As you already know, I started my career in the technology world. My undergraduate degree is computer and systems engineering, with a concentration in manufacturing. It’s like a combination of computer programming and electrical engineering, with a little mechanical engineering for good measure.
A decent part of my career has been spent creating new things. Whether it’s a technology, a website, or a marketing strategy – I was working on some kind of new idea.
But, this is the thing. New ideas fail. They fail a lot. They’re risky.
So, how do you get technologists to take the risks that are needed in order to come up with new ideas?
There’s more than one answer to this question, but one practice is what’s known as “test and learn.” According to Wikipedia, the test and learn process is designed to answer three questions.
- What impact will the program have on key performance indicators if executed across the network or customer base?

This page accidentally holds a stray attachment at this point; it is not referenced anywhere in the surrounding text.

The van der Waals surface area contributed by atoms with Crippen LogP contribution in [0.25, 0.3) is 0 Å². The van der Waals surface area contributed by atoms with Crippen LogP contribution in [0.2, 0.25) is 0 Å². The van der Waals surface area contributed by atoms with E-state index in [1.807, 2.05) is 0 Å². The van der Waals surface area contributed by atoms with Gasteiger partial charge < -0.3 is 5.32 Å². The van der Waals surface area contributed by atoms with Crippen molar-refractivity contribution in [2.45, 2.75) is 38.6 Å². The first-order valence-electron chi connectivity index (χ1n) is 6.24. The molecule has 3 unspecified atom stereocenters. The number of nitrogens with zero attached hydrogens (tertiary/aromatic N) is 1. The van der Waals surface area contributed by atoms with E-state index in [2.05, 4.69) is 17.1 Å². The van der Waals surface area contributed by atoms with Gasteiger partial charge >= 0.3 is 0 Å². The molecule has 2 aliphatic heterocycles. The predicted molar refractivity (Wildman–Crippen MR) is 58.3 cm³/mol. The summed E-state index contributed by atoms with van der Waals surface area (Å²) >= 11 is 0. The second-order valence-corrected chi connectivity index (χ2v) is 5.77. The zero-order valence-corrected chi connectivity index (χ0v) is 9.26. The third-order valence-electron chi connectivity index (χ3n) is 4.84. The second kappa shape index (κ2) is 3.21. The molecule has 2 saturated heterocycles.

- Will the program have a larger impact on some stores/customers than others?
- Which components of the idea are actually working?
In other words, try something. See if it works. If it doesn’t work, adjust it and try something else. A CEO of Capital One, Richard Fairbank, described the test and learn process as, “a marketing revolution that can be applied to many businesses.”
So, what if that ‘business’ were actually your ‘job search’? What if you could start a job search without knowing all the answers? Or, you could go for an interview at a company without knowing for sure if you would take a job offer, if it was given?
When it comes to job searching, there’s not just one way to do it. There’s not one perfect elevator pitch or one right resume format. Thinking there’s one right answer will leave you frustrated to say the least.
Take a little pressure off of yourself. You don’t have to get it right the first time, or every time. But, if you don’t try at all, you’ll definitely fail.
If you give something a shot and it doesn’t work the way you want it to, adjust your approach. Then, try again. And, adjust your approach again, and try again. This is a never ending process.
I truly believe a test and learn approach might free us a bit from the idea of failure. And, it would give us more time to focus on landing that next job.